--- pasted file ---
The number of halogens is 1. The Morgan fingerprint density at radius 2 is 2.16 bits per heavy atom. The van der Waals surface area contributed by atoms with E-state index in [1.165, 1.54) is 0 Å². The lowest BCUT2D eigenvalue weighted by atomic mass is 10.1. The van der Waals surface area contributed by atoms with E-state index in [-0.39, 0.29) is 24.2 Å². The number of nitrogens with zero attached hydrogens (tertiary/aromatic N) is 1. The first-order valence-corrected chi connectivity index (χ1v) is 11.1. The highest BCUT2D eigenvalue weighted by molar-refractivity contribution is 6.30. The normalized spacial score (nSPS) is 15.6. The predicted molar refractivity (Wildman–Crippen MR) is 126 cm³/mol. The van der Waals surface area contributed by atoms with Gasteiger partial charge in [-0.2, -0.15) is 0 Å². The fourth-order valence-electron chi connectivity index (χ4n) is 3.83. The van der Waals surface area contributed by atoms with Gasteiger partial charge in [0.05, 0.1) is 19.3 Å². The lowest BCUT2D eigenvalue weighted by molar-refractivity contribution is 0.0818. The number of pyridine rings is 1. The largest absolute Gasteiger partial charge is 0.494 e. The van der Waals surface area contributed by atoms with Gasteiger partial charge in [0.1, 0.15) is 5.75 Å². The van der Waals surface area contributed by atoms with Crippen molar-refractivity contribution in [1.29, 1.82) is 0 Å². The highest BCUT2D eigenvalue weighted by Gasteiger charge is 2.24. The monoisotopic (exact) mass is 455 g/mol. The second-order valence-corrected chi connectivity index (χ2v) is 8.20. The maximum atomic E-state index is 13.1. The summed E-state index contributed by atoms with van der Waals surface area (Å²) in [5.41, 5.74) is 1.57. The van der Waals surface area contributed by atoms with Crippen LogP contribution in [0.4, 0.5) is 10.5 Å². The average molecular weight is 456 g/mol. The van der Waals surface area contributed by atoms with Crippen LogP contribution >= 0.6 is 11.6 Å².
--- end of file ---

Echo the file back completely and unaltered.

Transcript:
The number of halogens is 1. The Morgan fingerprint density at radius 2 is 2.16 bits per heavy atom. The van der Waals surface area contributed by atoms with E-state index in [1.165, 1.54) is 0 Å². The lowest BCUT2D eigenvalue weighted by atomic mass is 10.1. The van der Waals surface area contributed by atoms with E-state index in [-0.39, 0.29) is 24.2 Å². The number of nitrogens with zero attached hydrogens (tertiary/aromatic N) is 1. The first-order valence-corrected chi connectivity index (χ1v) is 11.1. The highest BCUT2D eigenvalue weighted by molar-refractivity contribution is 6.30. The normalized spacial score (nSPS) is 15.6. The predicted molar refractivity (Wildman–Crippen MR) is 126 cm³/mol. The van der Waals surface area contributed by atoms with Gasteiger partial charge in [-0.2, -0.15) is 0 Å². The fourth-order valence-electron chi connectivity index (χ4n) is 3.83. The van der Waals surface area contributed by atoms with Gasteiger partial charge in [0.05, 0.1) is 19.3 Å². The lowest BCUT2D eigenvalue weighted by molar-refractivity contribution is 0.0818. The number of pyridine rings is 1. The largest absolute Gasteiger partial charge is 0.494 e. The van der Waals surface area contributed by atoms with Gasteiger partial charge in [0.1, 0.15) is 5.75 Å². The van der Waals surface area contributed by atoms with Crippen molar-refractivity contribution in [1.29, 1.82) is 0 Å². The highest BCUT2D eigenvalue weighted by Gasteiger charge is 2.24. The monoisotopic (exact) mass is 455 g/mol. The second-order valence-corrected chi connectivity index (χ2v) is 8.20. The maximum atomic E-state index is 13.1. The summed E-state index contributed by atoms with van der Waals surface area (Å²) in [5.41, 5.74) is 1.57. The van der Waals surface area contributed by atoms with Crippen LogP contribution in [0.4, 0.5) is 10.5 Å². The average molecular weight is 456 g/mol. The van der Waals surface area contributed by atoms with Crippen LogP contribution >= 0.6 is 11.6 Å².